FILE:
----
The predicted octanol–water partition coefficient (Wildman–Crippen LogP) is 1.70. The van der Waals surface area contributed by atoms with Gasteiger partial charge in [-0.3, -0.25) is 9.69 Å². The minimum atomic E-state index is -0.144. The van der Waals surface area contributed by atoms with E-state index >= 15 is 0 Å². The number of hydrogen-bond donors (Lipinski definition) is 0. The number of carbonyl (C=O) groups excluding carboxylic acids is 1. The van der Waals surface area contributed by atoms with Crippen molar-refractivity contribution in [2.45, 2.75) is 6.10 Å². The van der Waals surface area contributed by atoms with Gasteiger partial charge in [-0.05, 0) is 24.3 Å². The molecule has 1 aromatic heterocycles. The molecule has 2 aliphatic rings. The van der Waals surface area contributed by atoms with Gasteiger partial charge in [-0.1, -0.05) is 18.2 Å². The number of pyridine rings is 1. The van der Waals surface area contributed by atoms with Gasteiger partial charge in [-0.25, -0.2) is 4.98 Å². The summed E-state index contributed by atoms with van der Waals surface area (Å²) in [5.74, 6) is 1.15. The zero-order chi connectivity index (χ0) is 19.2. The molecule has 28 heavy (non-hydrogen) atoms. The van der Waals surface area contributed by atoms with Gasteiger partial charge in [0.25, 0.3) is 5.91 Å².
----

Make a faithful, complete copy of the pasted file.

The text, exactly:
The predicted octanol–water partition coefficient (Wildman–Crippen LogP) is 1.70. The van der Waals surface area contributed by atoms with Gasteiger partial charge in [-0.3, -0.25) is 9.69 Å². The minimum atomic E-state index is -0.144. The van der Waals surface area contributed by atoms with E-state index >= 15 is 0 Å². The number of hydrogen-bond donors (Lipinski definition) is 0. The number of carbonyl (C=O) groups excluding carboxylic acids is 1. The van der Waals surface area contributed by atoms with Crippen molar-refractivity contribution in [2.45, 2.75) is 6.10 Å². The van der Waals surface area contributed by atoms with Gasteiger partial charge in [-0.05, 0) is 24.3 Å². The molecule has 1 aromatic heterocycles. The molecule has 2 aliphatic rings. The van der Waals surface area contributed by atoms with Gasteiger partial charge in [-0.1, -0.05) is 18.2 Å². The number of pyridine rings is 1. The van der Waals surface area contributed by atoms with Gasteiger partial charge in [-0.25, -0.2) is 4.98 Å². The summed E-state index contributed by atoms with van der Waals surface area (Å²) in [5.74, 6) is 1.15. The zero-order chi connectivity index (χ0) is 19.2. The molecule has 28 heavy (non-hydrogen) atoms. The van der Waals surface area contributed by atoms with Gasteiger partial charge in [0.25, 0.3) is 5.91 Å².